Effect of electromagnetic waves on the morphology of pathogenic viruses

The morphological characteristics of viruses can reflect function, such as survival and infectious ability. It has been demonstrated that electromagnetic waves can disrupt the morphology of viruses, especially ultrahigh-frequency (UHF) and extremely high-frequency (EHF) electromagnetic waves.

Bacteriophage MS2 (MS2) is frequently used in a variety of research fields, such as the disinfection evaluation, kinetic modeling (aqueous), and biological characterization of viral molecules [5, 6]. Wu found that 2450 MHz, 700 W microwaves caused aggregation and significant shrinkage of water-borne MS2 phage after direct radiation for 1 min [1]. Surface rupture of the MS2 phage was also observed after further investigation [7]. Kaczmarczyk [8] exposed a coronavirus 229E (CoV-229E) sample suspension to a 95 GHz millimeter wave with a power density between 70 and 100 W/cm2 for 0.1 s. Large holes could be detected on the rough spherical envelope of the virus, which caused loss of their content. Electromagnetic wave exposure can be destructive to viral morphology. However, the changes in morphological properties, such as shape, diameter, and surface smoothness, after the exposure of a virus to electromagnetic radiation are not yet well understood. Therefore, it is important to analyze the relationship between the disruption of morphological features and functions, which might provide a valuable and convenient indicator for evaluating virus inactivation [1].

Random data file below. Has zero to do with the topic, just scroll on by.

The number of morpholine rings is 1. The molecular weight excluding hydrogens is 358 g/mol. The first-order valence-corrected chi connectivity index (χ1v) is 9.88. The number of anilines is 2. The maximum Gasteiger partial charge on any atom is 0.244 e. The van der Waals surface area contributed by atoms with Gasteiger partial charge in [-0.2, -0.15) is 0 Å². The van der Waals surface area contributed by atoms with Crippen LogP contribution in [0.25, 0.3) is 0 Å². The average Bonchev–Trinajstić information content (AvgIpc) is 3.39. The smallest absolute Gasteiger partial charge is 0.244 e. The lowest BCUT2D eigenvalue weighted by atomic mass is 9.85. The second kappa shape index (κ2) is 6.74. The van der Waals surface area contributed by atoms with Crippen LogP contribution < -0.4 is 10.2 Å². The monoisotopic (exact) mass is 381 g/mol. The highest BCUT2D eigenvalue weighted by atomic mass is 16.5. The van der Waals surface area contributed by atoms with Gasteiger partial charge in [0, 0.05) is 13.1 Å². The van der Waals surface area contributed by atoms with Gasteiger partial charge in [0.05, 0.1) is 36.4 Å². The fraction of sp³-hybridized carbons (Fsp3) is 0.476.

Effect of electromagnetic waves on the structure of pathogenic viruses

The viral structure generally consists of the internal nucleic acid (RNA or DNA) and the external capsid. The nucleic acid determines the genetic and replication properties of the virus. The capsid, the outer layer of regularly arranged protein subunits, is the main scaffolding structure and an antigenic component of the viral particle and protects the nucleic acids. Most viruses have an outer envelope structure consisting of lipids and glycoproteins. Furthermore, envelope proteins determine receptor specificity and act as primary antigens, which the host immune system can recognize. An intact structure ensures the integrity and genetic stability of the virus.

Viral nucleic acids and proteins